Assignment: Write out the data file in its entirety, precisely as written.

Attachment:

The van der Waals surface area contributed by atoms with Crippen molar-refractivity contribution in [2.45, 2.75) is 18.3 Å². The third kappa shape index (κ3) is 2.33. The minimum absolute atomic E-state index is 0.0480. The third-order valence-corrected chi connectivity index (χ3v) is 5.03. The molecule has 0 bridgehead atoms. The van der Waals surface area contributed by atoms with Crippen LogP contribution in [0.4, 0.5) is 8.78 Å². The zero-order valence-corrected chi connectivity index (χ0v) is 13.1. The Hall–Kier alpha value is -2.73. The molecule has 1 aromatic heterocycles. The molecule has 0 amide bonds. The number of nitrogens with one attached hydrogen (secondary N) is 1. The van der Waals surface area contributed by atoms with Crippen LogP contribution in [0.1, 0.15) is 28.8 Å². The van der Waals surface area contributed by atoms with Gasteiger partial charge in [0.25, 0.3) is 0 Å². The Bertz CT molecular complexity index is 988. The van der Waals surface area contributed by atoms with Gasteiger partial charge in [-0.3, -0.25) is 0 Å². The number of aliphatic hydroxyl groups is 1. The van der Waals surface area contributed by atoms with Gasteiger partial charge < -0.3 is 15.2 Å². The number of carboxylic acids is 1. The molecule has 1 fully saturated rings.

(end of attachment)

The van der Waals surface area contributed by atoms with Crippen molar-refractivity contribution in [2.45, 2.75) is 18.3 Å². The third kappa shape index (κ3) is 2.33. The minimum absolute atomic E-state index is 0.0480. The third-order valence-corrected chi connectivity index (χ3v) is 5.03. The molecule has 0 bridgehead atoms. The van der Waals surface area contributed by atoms with Crippen LogP contribution in [0.4, 0.5) is 8.78 Å². The zero-order valence-corrected chi connectivity index (χ0v) is 13.1. The Hall–Kier alpha value is -2.73. The molecule has 1 aromatic heterocycles. The molecule has 0 amide bonds. The number of nitrogens with one attached hydrogen (secondary N) is 1. The van der Waals surface area contributed by atoms with Crippen LogP contribution in [0.1, 0.15) is 28.8 Å². The van der Waals surface area contributed by atoms with Gasteiger partial charge in [0.25, 0.3) is 0 Å². The Bertz CT molecular complexity index is 988. The van der Waals surface area contributed by atoms with Gasteiger partial charge in [-0.3, -0.25) is 0 Å². The number of aliphatic hydroxyl groups is 1. The van der Waals surface area contributed by atoms with Gasteiger partial charge < -0.3 is 15.2 Å². The number of carboxylic acids is 1. The molecule has 1 fully saturated rings.